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Germany owns a 5% share of the global pet food market, according to Mintel, and just four pet specialty retailers account for 86% of the country’s pet food sales. This data came out, coincidentally, less than a week before Petfood Forum Europe 2015 took place in Cologne, Germany, on June 10—a nice reminder of how this country not only anchors the overall Western Europe/European Union (EU) economy but also the region’s pet food market.
Yet as gracious a host as Germany was to Petfood Forum Europe, less than 20% of the conference’s attendees were from that country. The more than 200 participants—a record for Petfood Forum Europe and a 25% increase over the last edition in 2011—came from throughout Western and Eastern Europe and other places far and wide. The 32 countries represented included Argentina, Canada, Israel, Korea, Nigeria, Peru, South Africa, Thailand and the US.
This representation reflects the increasing globalization of pet food. Petfood Forum 2015, held in Kansas City, Missouri, USA, in April, drew almost 2,500 participants from 33 countries. That Petfood Forum Europe nearly matched the number of countries with only about a 10th of the number of attendees speaks to the continuing appeal of Europe as a region for pet food professionals eager to learn the latest industry research and network with industry peers.
Indeed, Europe is the epicenter for significant innovation in pet food. Speakers at Petfood Forum Europe presented new research, for example, on emotional palatability (Christelle Tobie of Diana Pet Food in France); seasonal fluctuations in cats’ food intake, body weight and activity (Dr. David Thomas of Massey University in New Zealand); and the potential of caprylocapric medium chain triglycerides to address obesity in cats (Dr. Melina Culver of Abitec Corp. in the US).
One of the most progressive areas of pet food research happening in Europe is on insects as a possible protein source. Tarique Arsiwalla, co-founder of Protix in the Netherlands, presented information from this area and announced that his company is participating in the launch of the first commercial pet food product using insects as a protein ingredient: a therapeutic, hypoallergenic diet for dogs, IPD, from TroVet in the Netherlands. The product is scheduled to launch in September.
Arsiwalla’s data covered the low chance for allergic reactions to insect proteins (especially as this source of protein is truly novel for most dogs), the amino acid profile of insect protein and the palatability of IPD. He also explained how insects are a sustainable ingredient—for both human and pet foods and in terms of both protein sourcing and organic waste—and that EU legislation allows for the use of insect-derived products in pet food, as long as the insects were fed with plant materials. Finally, he shared suggestions for positioning and communication to get consumers in the Western world to accept the idea of insects being used in their or their pets’ food. (After all, 80% of the world considers insects a diet staple.)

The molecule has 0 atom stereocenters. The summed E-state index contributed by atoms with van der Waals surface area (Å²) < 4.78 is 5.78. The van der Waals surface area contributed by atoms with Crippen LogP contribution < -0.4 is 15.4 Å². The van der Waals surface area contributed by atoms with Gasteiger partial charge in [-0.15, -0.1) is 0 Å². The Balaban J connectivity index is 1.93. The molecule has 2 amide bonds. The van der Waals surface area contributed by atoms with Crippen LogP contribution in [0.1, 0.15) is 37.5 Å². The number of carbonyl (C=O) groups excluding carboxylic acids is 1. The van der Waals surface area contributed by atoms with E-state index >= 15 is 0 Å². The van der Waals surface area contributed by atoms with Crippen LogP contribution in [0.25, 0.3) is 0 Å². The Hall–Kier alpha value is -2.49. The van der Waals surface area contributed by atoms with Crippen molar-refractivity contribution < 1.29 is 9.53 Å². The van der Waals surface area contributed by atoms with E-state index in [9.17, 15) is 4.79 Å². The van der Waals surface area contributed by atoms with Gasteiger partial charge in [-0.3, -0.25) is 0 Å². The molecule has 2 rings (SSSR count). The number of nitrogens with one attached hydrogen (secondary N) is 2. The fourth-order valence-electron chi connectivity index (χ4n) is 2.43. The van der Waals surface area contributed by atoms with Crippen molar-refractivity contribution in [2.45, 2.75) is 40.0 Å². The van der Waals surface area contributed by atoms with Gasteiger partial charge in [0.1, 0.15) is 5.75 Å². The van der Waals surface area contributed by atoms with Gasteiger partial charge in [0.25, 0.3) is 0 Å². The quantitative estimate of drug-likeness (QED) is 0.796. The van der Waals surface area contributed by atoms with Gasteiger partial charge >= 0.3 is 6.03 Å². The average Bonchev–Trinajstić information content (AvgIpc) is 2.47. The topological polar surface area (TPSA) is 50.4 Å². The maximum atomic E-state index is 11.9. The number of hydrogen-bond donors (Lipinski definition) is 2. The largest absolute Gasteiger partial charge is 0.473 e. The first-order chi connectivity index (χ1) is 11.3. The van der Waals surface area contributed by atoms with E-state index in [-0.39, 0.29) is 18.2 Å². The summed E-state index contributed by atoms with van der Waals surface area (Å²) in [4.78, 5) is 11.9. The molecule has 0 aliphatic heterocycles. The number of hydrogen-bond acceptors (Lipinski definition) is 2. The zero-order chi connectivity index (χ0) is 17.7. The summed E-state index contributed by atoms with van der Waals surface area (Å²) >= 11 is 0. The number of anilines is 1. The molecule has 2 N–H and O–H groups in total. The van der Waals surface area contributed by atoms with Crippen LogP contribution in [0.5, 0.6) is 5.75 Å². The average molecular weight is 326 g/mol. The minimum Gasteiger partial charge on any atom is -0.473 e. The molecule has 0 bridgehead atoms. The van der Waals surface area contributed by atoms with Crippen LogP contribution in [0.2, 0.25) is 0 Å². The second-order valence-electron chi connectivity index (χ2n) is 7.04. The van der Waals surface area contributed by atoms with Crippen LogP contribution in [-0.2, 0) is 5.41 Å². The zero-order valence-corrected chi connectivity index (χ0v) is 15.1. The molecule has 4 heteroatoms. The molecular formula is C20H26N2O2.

Innovation at the industry level
Arsiwalla repeatedly stressed the opportunities for innovation with a protein source such as insects. I was reminded of his comments just two days later, when I was part of a group touring the Feed Design Lab in Wanssum, Netherlands. Open for only a year, this facility is the essence of innovation as well as collaboration. Actually, it’s much more than just a facility: it represents a unique concept and partnership of more than 60 organizations, including feed and pet food producers; suppliers of equipment, ingredients, software and more; educational institutions; and foundations.
Trudy van Megan, director of the Feed Design Lab, described its mission in terms of three main elements: research projects, education and the facility itself, which functions as a pilot plant that producers and others can rent to test new product ideas and formulations, for example. Within the mission, the lab has four programs: alternative raw materials (including insects), health and well-being, new technology, and efficiency and environment. Van Megan seemed especially proud of Young Feed Professionals (YFEEDPRO), a community within the Feed Design Lab of more than 100 young people working in the feed and pet food industries.
The plant is five stories high with three full, vertical feed/pet food production lines. During the tour, I asked Eric Vissers, the lab’s process engineer, about its usage to date. He said that so far, 60% of the pilot projects have been for feed for production animals (chickens, pigs, cows), with the remaining 40% split between pet food and aquafeed.
Perhaps your company can benefit from increasing the portion of pet food innovation happening there?
The Feed Design Lab in Wanssum, Netherlands, features a pilot plant with three full, vertical feed/pet food production lines that companies can rent to test new products and formulations.